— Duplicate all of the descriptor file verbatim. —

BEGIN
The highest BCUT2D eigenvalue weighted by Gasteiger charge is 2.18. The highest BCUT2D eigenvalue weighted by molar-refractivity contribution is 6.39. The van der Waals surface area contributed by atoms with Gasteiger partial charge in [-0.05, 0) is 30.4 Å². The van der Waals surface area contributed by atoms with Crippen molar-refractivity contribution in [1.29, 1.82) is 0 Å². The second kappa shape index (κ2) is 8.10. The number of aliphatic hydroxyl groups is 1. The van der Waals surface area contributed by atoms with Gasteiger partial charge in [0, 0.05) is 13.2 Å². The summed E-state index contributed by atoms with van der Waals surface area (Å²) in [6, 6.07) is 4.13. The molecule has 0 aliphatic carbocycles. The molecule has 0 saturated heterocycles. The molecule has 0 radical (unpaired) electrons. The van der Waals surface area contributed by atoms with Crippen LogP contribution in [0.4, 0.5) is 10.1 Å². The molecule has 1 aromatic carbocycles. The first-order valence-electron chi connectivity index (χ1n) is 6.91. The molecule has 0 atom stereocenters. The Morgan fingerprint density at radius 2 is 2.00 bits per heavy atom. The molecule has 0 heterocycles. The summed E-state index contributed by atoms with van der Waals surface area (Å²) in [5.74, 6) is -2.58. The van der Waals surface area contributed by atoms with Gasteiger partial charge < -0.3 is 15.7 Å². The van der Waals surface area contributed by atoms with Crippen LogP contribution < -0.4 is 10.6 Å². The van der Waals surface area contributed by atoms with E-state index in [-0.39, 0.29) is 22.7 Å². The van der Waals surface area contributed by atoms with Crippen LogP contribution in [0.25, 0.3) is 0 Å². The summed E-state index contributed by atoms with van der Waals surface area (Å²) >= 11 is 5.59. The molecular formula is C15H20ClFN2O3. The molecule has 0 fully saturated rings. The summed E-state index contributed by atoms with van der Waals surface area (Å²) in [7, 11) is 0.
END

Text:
The highest BCUT2D eigenvalue weighted by Gasteiger charge is 2.18. The highest BCUT2D eigenvalue weighted by molar-refractivity contribution is 6.39. The van der Waals surface area contributed by atoms with Gasteiger partial charge in [-0.05, 0) is 30.4 Å². The van der Waals surface area contributed by atoms with Crippen molar-refractivity contribution in [1.29, 1.82) is 0 Å². The second kappa shape index (κ2) is 8.10. The number of aliphatic hydroxyl groups is 1. The van der Waals surface area contributed by atoms with Gasteiger partial charge in [0, 0.05) is 13.2 Å². The summed E-state index contributed by atoms with van der Waals surface area (Å²) in [6, 6.07) is 4.13. The molecule has 0 aliphatic carbocycles. The molecule has 0 saturated heterocycles. The molecule has 0 radical (unpaired) electrons. The van der Waals surface area contributed by atoms with Crippen LogP contribution in [0.4, 0.5) is 10.1 Å². The molecule has 1 aromatic carbocycles. The first-order valence-electron chi connectivity index (χ1n) is 6.91. The molecule has 0 atom stereocenters. The Morgan fingerprint density at radius 2 is 2.00 bits per heavy atom. The molecule has 0 heterocycles. The summed E-state index contributed by atoms with van der Waals surface area (Å²) in [5.74, 6) is -2.58. The van der Waals surface area contributed by atoms with Gasteiger partial charge < -0.3 is 15.7 Å². The van der Waals surface area contributed by atoms with Crippen LogP contribution < -0.4 is 10.6 Å². The van der Waals surface area contributed by atoms with E-state index in [-0.39, 0.29) is 22.7 Å². The van der Waals surface area contributed by atoms with Crippen LogP contribution in [0.25, 0.3) is 0 Å². The summed E-state index contributed by atoms with van der Waals surface area (Å²) >= 11 is 5.59. The molecular formula is C15H20ClFN2O3. The molecule has 0 fully saturated rings. The summed E-state index contributed by atoms with van der Waals surface area (Å²) in [7, 11) is 0.